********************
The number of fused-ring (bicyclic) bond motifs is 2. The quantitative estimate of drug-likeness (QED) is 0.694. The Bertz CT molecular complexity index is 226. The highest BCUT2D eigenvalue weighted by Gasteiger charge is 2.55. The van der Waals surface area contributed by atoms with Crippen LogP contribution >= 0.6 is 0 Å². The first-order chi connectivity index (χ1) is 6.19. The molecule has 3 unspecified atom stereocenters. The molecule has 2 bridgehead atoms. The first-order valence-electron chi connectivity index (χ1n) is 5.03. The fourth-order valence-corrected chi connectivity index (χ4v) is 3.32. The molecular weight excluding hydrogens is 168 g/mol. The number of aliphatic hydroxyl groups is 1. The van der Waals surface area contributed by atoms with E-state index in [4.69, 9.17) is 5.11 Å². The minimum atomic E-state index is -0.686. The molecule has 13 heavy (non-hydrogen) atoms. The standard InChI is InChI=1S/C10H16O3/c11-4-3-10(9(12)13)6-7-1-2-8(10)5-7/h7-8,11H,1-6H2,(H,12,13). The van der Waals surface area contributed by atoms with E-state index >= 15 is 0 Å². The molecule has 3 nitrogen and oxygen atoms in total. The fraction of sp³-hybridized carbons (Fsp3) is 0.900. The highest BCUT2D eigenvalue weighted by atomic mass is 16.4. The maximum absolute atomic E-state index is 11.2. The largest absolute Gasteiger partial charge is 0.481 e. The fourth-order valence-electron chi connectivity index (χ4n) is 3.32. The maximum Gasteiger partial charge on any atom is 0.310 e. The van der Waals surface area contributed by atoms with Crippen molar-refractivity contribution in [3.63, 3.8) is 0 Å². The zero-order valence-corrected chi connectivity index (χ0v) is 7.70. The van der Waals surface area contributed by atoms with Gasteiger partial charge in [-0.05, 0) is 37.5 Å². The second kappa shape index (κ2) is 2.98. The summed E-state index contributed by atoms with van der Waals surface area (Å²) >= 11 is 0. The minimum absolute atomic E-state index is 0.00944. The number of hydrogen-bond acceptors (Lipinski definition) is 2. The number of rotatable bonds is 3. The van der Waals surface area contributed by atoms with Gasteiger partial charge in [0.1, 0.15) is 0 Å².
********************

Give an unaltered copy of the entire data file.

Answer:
The number of fused-ring (bicyclic) bond motifs is 2. The quantitative estimate of drug-likeness (QED) is 0.694. The Bertz CT molecular complexity index is 226. The highest BCUT2D eigenvalue weighted by Gasteiger charge is 2.55. The van der Waals surface area contributed by atoms with Crippen LogP contribution >= 0.6 is 0 Å². The first-order chi connectivity index (χ1) is 6.19. The molecule has 3 unspecified atom stereocenters. The molecule has 2 bridgehead atoms. The first-order valence-electron chi connectivity index (χ1n) is 5.03. The fourth-order valence-corrected chi connectivity index (χ4v) is 3.32. The molecular weight excluding hydrogens is 168 g/mol. The number of aliphatic hydroxyl groups is 1. The van der Waals surface area contributed by atoms with E-state index in [4.69, 9.17) is 5.11 Å². The minimum atomic E-state index is -0.686. The molecule has 13 heavy (non-hydrogen) atoms. The standard InChI is InChI=1S/C10H16O3/c11-4-3-10(9(12)13)6-7-1-2-8(10)5-7/h7-8,11H,1-6H2,(H,12,13). The van der Waals surface area contributed by atoms with E-state index >= 15 is 0 Å². The molecule has 3 nitrogen and oxygen atoms in total. The fraction of sp³-hybridized carbons (Fsp3) is 0.900. The highest BCUT2D eigenvalue weighted by atomic mass is 16.4. The maximum absolute atomic E-state index is 11.2. The largest absolute Gasteiger partial charge is 0.481 e. The fourth-order valence-electron chi connectivity index (χ4n) is 3.32. The maximum Gasteiger partial charge on any atom is 0.310 e. The van der Waals surface area contributed by atoms with Crippen molar-refractivity contribution in [3.63, 3.8) is 0 Å². The zero-order valence-corrected chi connectivity index (χ0v) is 7.70. The van der Waals surface area contributed by atoms with Gasteiger partial charge in [-0.05, 0) is 37.5 Å². The second kappa shape index (κ2) is 2.98. The summed E-state index contributed by atoms with van der Waals surface area (Å²) >= 11 is 0. The minimum absolute atomic E-state index is 0.00944. The number of hydrogen-bond acceptors (Lipinski definition) is 2. The number of rotatable bonds is 3. The van der Waals surface area contributed by atoms with Gasteiger partial charge in [0.1, 0.15) is 0 Å².